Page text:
In December 2020, Astra and Firefly were awarded Venture Class Launch Services Demonstration 2 firm fixed-priced contracts by NASA’s Launch Services Program along with a third small class launcher, California based Relativity Space. Astra received $3.9 million in funding while Firefly was awarded $9.8 million and Relativity received $3 million to place CubeSats in Low Earth Orbit.
SmallSats and CubeSats are quickly becoming the preferred method of operating in orbit because it is technology and opportunity that is attainable for many smaller companies and other parties interested in reaching space such as universities. As SmallSats continue to rise in popularity so too will the demand to launch them. 2021 is already shaping up to become the year that produces the highest amount of private commercialized spaceflight, ever.
On Friday evening, Nov. 13, NASA and SpaceX announced that the first operational Commercial Crew Program mission of the Crew Dragon would be delayed 24 hours to Sunday, Nov. 15, at 7:27 pm EST (0027 GMT 11/16). During a Crew-1 pre-launch news conference, SpaceX’s senior director of the Human Spaceflight Programs, Benji Reed, stated that the delay was driven by impacts on recovery efforts caused by tropical storm Eta, which had plagued Florida for days.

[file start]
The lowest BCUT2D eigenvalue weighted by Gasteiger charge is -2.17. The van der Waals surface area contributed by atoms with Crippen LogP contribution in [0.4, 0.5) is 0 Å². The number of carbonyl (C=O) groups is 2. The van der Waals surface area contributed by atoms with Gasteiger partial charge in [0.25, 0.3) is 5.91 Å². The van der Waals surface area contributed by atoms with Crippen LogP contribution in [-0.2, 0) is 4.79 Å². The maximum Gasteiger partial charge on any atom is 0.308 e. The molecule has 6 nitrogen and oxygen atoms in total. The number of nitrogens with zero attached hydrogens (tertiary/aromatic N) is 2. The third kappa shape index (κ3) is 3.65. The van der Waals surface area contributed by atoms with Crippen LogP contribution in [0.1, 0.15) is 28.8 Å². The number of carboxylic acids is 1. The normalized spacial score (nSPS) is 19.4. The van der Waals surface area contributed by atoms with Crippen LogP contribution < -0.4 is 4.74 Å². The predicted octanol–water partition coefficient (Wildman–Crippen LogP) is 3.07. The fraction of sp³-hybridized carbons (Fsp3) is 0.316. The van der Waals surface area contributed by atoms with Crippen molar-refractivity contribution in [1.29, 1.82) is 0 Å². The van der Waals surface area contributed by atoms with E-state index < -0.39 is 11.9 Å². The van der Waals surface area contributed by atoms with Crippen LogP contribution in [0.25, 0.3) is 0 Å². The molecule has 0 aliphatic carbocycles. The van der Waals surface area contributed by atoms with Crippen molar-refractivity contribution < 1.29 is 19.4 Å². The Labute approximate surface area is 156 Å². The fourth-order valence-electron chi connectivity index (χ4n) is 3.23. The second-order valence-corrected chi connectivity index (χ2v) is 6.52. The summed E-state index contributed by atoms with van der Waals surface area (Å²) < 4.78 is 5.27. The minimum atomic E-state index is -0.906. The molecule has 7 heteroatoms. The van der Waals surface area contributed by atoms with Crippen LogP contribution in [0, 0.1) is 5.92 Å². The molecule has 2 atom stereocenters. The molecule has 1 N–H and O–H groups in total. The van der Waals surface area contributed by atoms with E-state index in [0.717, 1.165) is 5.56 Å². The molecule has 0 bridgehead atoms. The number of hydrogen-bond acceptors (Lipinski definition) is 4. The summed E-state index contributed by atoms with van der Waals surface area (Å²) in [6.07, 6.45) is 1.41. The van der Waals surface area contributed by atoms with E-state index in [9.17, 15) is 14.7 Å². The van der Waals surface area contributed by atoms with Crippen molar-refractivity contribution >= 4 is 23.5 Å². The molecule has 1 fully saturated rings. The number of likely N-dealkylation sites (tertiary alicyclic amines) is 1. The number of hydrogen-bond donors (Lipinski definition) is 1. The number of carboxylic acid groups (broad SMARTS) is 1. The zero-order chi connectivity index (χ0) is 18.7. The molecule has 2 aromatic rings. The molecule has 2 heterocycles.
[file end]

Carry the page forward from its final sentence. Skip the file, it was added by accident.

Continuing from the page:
Just prior to the news conference, United Launch Alliance(ULA) successfully launched its Atlas V rocket after suffering delays of its own earlier in the week. The NROL-101 mission carried a classified payload for the National Reconnaissance Office of the U.S. government and successfully launched from Space Launch Complex 41 (SLC-41) at Cape Canaveral Air Force Station at 5:32 pm EST.